• Wall voids and switch plates and outlets
  • Clothing and other fabrics

Diatomaceous earth alone isn't going to get rid of the bed bugs. The best way is an Integrated Pest Management (IPM) method. This means a combination of heat treatments, thorough cleaning, and use of diatomaceous earth.

These steps will walk you through how to treat a bedbug infestation:

Step 1:

Start bug proofing your home. Seal up any entrances, cracks, or crevices in your home to restrict the bed bugs' movement. De-clutter your home as you go. The chances of re-infestation are much higher for people who don't follow this step.

Step 2:

Pull the bed away from the wall and dismantle the headboard if there is one. Strip the bedding off the bed and put it in the washing machine in hot water. Dry the bedding on high heat and then place the bedding in a sealed plastic bag or container and stow away safely. Remove all fabrics from your room and follow the same procedure you just did.

Step 3:

Vacuum every part of the mattress-paying particular attention to the seams-with a nozzle attachment. Also vacuum the joints of the bed, the bed frame, and the headboard. While vacuuming is an important step, it's impossible for you to kill bed bugs just doing that. You would need to cover every inch of your home. After this process, you can start adding diatomaceous earth to every area in your house that is susceptible to infestation.

Step 4:

After this treatment is over, you may reassemble your bed. Then purchase a mattress cover and put it on your bed. A good one to go with is Total Encasement Mattress Cover. Regularly check your mattress cover for rips or tears as well.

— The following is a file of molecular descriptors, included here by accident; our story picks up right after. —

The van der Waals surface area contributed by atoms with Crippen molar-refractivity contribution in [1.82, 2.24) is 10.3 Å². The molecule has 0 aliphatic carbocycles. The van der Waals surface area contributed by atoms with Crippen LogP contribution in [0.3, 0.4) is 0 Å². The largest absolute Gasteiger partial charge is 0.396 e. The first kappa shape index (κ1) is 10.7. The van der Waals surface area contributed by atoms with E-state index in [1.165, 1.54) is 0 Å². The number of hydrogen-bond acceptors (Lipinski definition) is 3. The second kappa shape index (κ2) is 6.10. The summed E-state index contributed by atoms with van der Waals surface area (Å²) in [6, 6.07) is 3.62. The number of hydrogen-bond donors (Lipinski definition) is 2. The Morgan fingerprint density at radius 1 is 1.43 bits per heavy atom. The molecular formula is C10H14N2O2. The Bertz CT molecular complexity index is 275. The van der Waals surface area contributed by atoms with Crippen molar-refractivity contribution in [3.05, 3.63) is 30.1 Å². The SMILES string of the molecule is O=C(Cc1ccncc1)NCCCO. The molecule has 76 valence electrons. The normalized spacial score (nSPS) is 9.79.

Step 5:

Check the mattress and box spring to ensure there are no rips or tears. Bed bugs can hide out in places like this.

Step 6:

If you want to steam treat your house that is also a good option. You can either hire a professional or you can rent a the steamer. Bed bugs cannot survive in temperatures above than 140°F for longer than two hours or 130°F for three hours. After steaming your home, it's a good idea to do a cold treatment; lower the temperature to 32°F for at least a 2-4 hours. To learn more about the freezing method follow this link here.

Diatomaceous earth works best as both a tool for prevention and treatment. So even if you don't have bedbugs, using DE is a good precautionary measure to take. After cleaning, steaming, and cooling your home, proceed to apply DE by following these steps:

Step 1:

Vacuum every part of the room from the top to the bottom, (including picture frames, dressers, bookcases, lamps, and any all all items in the room).

Step 2:

After vacuuming every part of the room, start dusting with an applicator everywhere you just cleaned, as mentioned here and here.

Step 3:

Use a duster with a thin nozzle like those listed here, to get DE between the baseboard and the carpet. Do this every foot or so to cover all portions of this space.

Step 4:

Repeat after after vacuuming, or once a week.

Step 5:

Be sure to dust all the outlets as well since bed bugs can travel along the wiring. Remove the faceplate and dust inside the outlet and the faceplate by inserting the nozzle of one of [these dusters]. Cover the outlet afterwards.

What are common mistakes people make?

This isn't an easy task. You need to go through every part of your room. If the infestation lasts for a long time then bed bugs can spread to other parts of the home. Unfortunately, bed bugs can live up to 18 months without a blood meal. Be sure to repeat the cleaning, dusting, steaming, and cooling processes to break the cycle until the problem goes away.